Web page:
Bulgaria will hold early elections in October if parliamentary parties fail to form a government.
This was announced by President Rumen Radev, reports Euractiv.
Bulgaria's political crisis began in June, when the populist There is Such a People party withdrew from the four-party governing coalition. The opposition GERB party, led by former Prime Minister Boyko Borisov, initiated a vote of no confidence, and Kirill Petkov's government was sent out of office.
The largest party in parliament, Change Continues, tried to form a new government, but failed to gather 121 deputies and decided not to propose a cabinet.
The president must now hand over the mandate to the second largest party, GERB. Borisov has already stated that his party will not attempt to form a government.
According to the constitution, the president chooses a third party regardless of the number of its deputies. If the third party fails, the president dissolves parliament, appoints an interim government and early elections. This must occur within two months of the dissolution of parliament.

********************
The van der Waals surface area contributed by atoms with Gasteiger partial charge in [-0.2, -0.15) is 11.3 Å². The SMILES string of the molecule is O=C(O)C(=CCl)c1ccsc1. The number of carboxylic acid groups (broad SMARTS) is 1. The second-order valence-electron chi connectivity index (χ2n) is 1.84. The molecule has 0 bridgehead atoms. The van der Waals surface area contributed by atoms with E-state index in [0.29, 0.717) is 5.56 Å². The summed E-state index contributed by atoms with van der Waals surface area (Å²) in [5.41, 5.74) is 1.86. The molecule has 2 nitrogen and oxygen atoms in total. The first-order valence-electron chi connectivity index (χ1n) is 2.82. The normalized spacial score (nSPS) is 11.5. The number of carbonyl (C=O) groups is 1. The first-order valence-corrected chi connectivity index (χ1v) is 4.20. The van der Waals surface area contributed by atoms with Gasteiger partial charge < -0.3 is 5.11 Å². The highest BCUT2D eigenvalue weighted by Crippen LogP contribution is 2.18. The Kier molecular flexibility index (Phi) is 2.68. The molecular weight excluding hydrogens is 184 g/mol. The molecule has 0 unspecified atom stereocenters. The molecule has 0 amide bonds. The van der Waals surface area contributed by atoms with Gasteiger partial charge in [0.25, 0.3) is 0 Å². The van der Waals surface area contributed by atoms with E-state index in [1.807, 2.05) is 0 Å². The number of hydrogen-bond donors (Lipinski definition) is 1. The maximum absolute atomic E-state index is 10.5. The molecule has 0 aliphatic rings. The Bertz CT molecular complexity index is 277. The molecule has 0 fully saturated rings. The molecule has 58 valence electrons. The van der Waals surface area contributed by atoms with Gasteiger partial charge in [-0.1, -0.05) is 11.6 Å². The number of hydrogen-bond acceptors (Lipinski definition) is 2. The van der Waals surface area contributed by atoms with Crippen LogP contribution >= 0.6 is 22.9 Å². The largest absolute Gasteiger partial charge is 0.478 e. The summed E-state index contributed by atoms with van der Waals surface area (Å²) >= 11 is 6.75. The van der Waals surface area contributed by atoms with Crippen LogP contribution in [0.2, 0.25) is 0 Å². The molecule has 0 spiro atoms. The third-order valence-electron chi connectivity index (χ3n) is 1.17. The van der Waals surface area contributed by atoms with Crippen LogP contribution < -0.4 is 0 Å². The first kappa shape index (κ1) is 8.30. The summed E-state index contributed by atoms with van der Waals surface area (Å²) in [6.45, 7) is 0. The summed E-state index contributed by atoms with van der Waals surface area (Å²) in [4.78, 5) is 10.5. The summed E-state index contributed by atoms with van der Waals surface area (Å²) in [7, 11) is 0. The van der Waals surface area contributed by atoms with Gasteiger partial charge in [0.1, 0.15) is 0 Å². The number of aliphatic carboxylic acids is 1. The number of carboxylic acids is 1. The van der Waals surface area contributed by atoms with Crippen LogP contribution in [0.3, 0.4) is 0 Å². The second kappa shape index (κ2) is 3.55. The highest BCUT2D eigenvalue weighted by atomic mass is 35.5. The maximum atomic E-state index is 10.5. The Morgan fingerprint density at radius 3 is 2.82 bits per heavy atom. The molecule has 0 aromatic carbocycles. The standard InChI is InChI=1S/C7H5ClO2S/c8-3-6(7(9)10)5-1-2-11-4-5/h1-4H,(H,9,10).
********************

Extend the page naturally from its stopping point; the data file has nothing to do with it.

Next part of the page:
On July 12, Radev said that if early elections were necessary, it would be advisable to hold them in early October so that the new parliament would have legitimacy. If elections are held in September, there is a risk of low voter turnout.
"According to the Constitution, I must immediately announce elections within two months. That means an election in September, which also carries a risk. But on the other hand, the excessive delaying of the government formation procedure leads to the temptation of managerial decisions and personnel reshuffles," Radev said.
He added that he will hand over the second mandate to GERB in the coming days. Radev stressed that in a few days before the end of July, parliament is expected to form a governing majority and pass important laws.
He pointed out that parties with ambitions to participate in the government should clearly announce what measures they propose. According to him, parties are drawing increasingly bold red lines among themselves, so it is becoming increasingly difficult to form a government after a possible early election.